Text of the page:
Friday, July 27, 2012
The Bureau of Statistics estimates that just 46.4 per cent of adult Aborigines and Torres Strait Islanders had a job last year. That was a slight rise from 45.6 per cent in 2010 but well below the peak of 50.4 per cent in 2006.
The figures suggest that despite federal government intervention, numerous programs and private sector initiatives, indigenous participation in the workforce since 2006 has shrunk, not grown.
On these figures, for every 100 people added to the adult Aboriginal population in the past five years, only 22 had a job, while 78 were unemployed or outside the workforce.
Researchers have challenged the bureau's figures, which are complicated by the end of the Community Development Employment Program in remote communities. The program was essentially a work for the dole program, but the bureau counted those working on it as employed.
Australian National University economists Matthew Gray and Boyd Hunter have estimated that when CDEP participants are excluded, the bureau figures show that indigenous employment in non-CDEP jobs has been rising since 2006, especially among women.
But the bureau figures show a decline in employment rates among indigenous people in every state, every age group, and every type of location: big cities, regional areas and remote communities alike.
Even comparing three-year averages, the trends are the same. They suggest that indigenous workers, like other less skilled workers, have been the victims of the rise in unemployment and slowdown in jobs growth in Australia since the financial crisis began in 2008.
The Aboriginal leader Warren Mundine, the chief executive of GenerationOne, said the figures showed that existing policies were off track and should refocus on giving indigenous Australians clear pathways to jobs.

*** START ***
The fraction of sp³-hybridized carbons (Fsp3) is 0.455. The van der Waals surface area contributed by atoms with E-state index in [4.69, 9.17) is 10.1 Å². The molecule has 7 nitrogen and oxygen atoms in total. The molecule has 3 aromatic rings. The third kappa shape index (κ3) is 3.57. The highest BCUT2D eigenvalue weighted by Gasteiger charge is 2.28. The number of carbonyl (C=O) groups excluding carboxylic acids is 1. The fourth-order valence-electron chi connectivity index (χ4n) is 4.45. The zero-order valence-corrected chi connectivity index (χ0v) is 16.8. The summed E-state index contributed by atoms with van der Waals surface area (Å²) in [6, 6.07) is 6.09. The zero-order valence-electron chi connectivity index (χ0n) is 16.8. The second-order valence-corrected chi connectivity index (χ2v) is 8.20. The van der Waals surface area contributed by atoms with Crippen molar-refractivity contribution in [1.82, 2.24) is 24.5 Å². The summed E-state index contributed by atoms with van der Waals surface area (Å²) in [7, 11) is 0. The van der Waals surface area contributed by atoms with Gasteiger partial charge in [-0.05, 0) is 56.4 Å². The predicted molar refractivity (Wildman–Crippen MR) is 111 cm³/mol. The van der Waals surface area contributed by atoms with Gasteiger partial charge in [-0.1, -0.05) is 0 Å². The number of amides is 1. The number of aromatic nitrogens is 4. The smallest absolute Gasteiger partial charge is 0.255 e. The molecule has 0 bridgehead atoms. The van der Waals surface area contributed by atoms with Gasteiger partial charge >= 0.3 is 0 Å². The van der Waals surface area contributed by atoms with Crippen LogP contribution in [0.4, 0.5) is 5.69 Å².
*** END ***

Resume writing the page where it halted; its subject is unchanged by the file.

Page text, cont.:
''I'm not surprised, to be honest,'' he said. ''This is why GenerationOne has been campaigning to end funding of training courses unless there's a guaranteed job at the end of them.
''We've got Aborigines out there with more certificates than a Harvard law professor but they don't have jobs. You've got to get people job ready first.
''The GenOne approach is to deal first with their lifestyle issues, health issues, family issues and their education issues, literacy and numeracy - then give them training with a promise of a job at the end.''
Mr Mundine said GenerationOne, a private sector non-profit group founded by the mining billionaire Andrew Forrest, had put 11,000 indigenous people into jobs and had pledges of 62,000 jobs from 330 companies.
''We're dealing with people who can't read and write, can't do maths,'' he said. ''They're not job ready. Quite frankly, a lot of money is being spent, for very little outcome.
''We could resolve the employment problem in a generation but to do that, governments have to focus on the real issues.''